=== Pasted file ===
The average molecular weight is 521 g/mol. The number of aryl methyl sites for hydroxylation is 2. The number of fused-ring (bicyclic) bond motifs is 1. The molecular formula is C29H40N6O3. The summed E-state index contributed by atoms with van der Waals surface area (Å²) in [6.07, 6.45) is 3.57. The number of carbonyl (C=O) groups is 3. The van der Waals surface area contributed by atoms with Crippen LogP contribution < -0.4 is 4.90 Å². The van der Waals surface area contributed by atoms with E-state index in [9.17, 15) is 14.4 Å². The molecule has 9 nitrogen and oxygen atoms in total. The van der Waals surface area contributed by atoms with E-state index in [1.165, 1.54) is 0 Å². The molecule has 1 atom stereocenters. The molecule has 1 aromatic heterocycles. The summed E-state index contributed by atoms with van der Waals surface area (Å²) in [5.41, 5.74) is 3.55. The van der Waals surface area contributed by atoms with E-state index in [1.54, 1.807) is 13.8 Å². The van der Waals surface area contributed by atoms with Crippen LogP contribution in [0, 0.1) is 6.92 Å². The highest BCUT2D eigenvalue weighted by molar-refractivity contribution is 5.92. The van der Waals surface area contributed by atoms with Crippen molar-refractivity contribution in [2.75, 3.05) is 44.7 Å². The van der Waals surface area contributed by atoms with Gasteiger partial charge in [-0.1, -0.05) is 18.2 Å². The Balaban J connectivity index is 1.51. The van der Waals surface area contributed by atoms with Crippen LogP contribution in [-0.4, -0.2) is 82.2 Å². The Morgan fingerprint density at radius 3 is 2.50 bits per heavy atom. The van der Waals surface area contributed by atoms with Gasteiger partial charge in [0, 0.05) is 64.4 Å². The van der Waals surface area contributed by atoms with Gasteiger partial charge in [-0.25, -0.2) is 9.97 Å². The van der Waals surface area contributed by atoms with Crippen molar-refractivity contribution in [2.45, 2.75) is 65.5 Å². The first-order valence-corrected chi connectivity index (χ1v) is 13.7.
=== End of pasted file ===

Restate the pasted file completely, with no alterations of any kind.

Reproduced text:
The average molecular weight is 521 g/mol. The number of aryl methyl sites for hydroxylation is 2. The number of fused-ring (bicyclic) bond motifs is 1. The molecular formula is C29H40N6O3. The summed E-state index contributed by atoms with van der Waals surface area (Å²) in [6.07, 6.45) is 3.57. The number of carbonyl (C=O) groups is 3. The van der Waals surface area contributed by atoms with Crippen LogP contribution < -0.4 is 4.90 Å². The van der Waals surface area contributed by atoms with E-state index in [9.17, 15) is 14.4 Å². The molecule has 9 nitrogen and oxygen atoms in total. The van der Waals surface area contributed by atoms with E-state index in [1.165, 1.54) is 0 Å². The molecule has 1 atom stereocenters. The molecule has 1 aromatic heterocycles. The summed E-state index contributed by atoms with van der Waals surface area (Å²) in [5.41, 5.74) is 3.55. The van der Waals surface area contributed by atoms with E-state index in [1.54, 1.807) is 13.8 Å². The van der Waals surface area contributed by atoms with Crippen LogP contribution in [0, 0.1) is 6.92 Å². The highest BCUT2D eigenvalue weighted by molar-refractivity contribution is 5.92. The van der Waals surface area contributed by atoms with Crippen molar-refractivity contribution in [2.75, 3.05) is 44.7 Å². The van der Waals surface area contributed by atoms with Gasteiger partial charge in [-0.1, -0.05) is 18.2 Å². The Balaban J connectivity index is 1.51. The van der Waals surface area contributed by atoms with Crippen LogP contribution in [-0.4, -0.2) is 82.2 Å². The Morgan fingerprint density at radius 3 is 2.50 bits per heavy atom. The van der Waals surface area contributed by atoms with Gasteiger partial charge in [0, 0.05) is 64.4 Å². The van der Waals surface area contributed by atoms with Gasteiger partial charge in [-0.25, -0.2) is 9.97 Å². The van der Waals surface area contributed by atoms with Crippen molar-refractivity contribution in [2.45, 2.75) is 65.5 Å². The first-order valence-corrected chi connectivity index (χ1v) is 13.7.